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I was trouble shooting the cause for a small fire at the base of a new alternator. I found fried wires and I am having trouble getting the correct replacement. Can someone please help me with this? 

When I followed the wires down they go into the bottom of the fuse box into a black port. I also found they had been previously spliced and I am not sure if this is aftermarket or how it comes. 


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On 7/16/2019 at 1:00 AM, GeneralDisorder said:

That is factory. The heat/fire is from a poor connection at the stud. 


Quite possible. 

Or maybe twisting of the stud from overtightening, without a backup wrench underneath.

Or just a crappy Alternator.

I'd replace the Alt and the wiring.  Can't trust that Alt after that much heat through the circuit.  An actual fire!  Wow.  Seen the wires cooked but never actual flames.

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I had one catch fire on me. Customer dropped it off overnight with a charging complaint. I go out to check it - sure enough it's stone dead. Grab my jump pack with the intention of a test run and probably drive it around to one of the bays. Starts up, and immediately sparks start shooting out of the back of the alt and something inside is glowing red hot. I hurry around and turn off the key. When the fan on the alt stops, I get about a 12" flame leaping out of the thing. I about $hit my pants of course..... I did manage to (barely) blow out the fire and was left with a smoking, melted alternator.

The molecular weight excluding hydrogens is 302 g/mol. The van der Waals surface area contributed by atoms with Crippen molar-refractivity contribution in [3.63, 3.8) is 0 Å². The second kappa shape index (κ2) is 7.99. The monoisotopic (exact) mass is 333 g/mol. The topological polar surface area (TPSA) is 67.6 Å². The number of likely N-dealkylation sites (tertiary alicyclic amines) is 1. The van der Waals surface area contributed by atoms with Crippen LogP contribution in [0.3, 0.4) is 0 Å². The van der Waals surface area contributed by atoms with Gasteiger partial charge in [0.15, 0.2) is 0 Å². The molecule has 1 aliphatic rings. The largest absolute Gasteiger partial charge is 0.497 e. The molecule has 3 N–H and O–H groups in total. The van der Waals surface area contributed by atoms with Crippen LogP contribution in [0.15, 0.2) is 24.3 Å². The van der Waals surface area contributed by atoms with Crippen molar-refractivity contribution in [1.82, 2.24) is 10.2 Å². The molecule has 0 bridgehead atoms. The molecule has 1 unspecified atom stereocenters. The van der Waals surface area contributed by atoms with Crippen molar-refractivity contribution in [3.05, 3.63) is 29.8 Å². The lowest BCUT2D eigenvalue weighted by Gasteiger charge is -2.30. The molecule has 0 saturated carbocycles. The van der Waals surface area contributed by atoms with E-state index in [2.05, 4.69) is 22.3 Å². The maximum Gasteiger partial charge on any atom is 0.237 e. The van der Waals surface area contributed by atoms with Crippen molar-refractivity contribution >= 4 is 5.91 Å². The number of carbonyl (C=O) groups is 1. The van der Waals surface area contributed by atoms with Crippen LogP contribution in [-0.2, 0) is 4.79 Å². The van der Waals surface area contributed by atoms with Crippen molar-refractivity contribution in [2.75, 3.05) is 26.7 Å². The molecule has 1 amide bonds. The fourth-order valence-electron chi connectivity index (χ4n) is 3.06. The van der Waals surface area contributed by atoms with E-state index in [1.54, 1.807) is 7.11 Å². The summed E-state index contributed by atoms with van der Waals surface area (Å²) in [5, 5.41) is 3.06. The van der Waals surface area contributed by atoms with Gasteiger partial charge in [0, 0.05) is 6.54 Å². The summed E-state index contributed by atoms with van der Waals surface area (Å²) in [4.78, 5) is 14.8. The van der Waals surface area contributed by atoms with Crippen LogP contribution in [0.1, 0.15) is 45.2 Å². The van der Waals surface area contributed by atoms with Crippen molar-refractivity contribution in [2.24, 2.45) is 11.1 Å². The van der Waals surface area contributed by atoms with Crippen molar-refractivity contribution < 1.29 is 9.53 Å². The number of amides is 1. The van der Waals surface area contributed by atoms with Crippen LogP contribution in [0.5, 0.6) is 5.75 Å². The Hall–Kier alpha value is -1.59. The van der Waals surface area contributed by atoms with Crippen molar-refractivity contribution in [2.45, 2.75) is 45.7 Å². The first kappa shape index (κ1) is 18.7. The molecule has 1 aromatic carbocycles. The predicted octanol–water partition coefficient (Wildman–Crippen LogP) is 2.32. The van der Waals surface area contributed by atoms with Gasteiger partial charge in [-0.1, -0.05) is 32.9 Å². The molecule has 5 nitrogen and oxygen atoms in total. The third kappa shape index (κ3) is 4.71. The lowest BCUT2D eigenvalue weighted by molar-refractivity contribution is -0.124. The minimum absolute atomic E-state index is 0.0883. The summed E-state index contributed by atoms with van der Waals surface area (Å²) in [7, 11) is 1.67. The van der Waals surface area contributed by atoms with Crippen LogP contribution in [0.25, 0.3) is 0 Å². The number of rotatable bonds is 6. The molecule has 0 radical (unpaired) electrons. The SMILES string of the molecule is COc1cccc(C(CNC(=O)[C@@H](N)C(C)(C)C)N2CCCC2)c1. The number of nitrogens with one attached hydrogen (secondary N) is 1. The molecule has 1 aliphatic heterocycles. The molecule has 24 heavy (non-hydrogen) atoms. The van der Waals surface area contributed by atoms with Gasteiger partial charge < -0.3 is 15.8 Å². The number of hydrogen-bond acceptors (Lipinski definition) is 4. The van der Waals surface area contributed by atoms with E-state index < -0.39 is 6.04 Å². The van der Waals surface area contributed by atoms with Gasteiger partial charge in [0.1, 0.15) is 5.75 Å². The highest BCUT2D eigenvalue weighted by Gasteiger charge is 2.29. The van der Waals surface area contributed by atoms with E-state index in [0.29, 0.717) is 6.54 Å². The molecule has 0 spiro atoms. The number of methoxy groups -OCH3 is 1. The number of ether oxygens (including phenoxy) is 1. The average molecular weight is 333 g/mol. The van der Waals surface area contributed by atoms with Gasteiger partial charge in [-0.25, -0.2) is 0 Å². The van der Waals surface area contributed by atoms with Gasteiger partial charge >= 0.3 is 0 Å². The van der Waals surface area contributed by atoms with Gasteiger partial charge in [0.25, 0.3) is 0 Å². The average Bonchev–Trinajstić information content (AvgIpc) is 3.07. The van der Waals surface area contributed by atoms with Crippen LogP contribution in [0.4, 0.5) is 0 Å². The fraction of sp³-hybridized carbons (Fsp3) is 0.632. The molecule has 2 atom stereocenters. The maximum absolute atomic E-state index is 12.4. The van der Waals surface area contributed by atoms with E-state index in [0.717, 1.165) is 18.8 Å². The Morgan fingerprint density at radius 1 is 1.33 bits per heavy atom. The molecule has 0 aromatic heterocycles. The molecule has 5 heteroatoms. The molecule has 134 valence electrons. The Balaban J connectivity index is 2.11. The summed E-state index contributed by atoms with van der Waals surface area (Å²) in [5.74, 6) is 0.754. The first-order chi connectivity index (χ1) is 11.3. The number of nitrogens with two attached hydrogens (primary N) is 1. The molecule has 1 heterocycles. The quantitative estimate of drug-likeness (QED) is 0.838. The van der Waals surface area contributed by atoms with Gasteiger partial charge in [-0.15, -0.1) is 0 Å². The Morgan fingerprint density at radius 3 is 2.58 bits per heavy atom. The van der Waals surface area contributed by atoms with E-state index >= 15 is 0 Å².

I've run a lot of safety meetings and been party to many more. Never has anyone mentioned the need for a fire extinguisher when performing a jump and basic charge test. But yeah - I would have to say there is cause. 


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On 7/15/2019 at 8:06 PM, wildhrt98 said:

I was trouble shooting the cause for a small fire at the base of a new alternator.

is it brand new OEM or aftermarket new?

Yes, it does make a difference.

Most parts store alternators are not "new" - they are remanufactured - and have a high failure rate within the first year. If it is a parts store unit with any kind of warranty - take it back, get your money back (as much as they will give you) and invest in an OEM unit - even a used OEM one from a junkyard is preferable to the aftermarket ones.

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I caught my alternator harness before it caught fire, quit charging during a drive, tried to jump it, and then we noticed the alternator stud over was weirdly bulging away from the stud, pulled it off it was a short fire waiting to happen... so i walked to Ace Hardware and bought some electrical wire, electrical tape, etc and re did my own line from the alternator back toward the fuse box to get home, the next day i took a OEM alternator from the junk yard as well as that harness...
I didnt use the alternator, or harness, but i have them for backup, i ended up doing a really solid job on my my make shift harness, and i replaced the stud and part of the housing etc... but still... this isnt an uncommon problem i believe.

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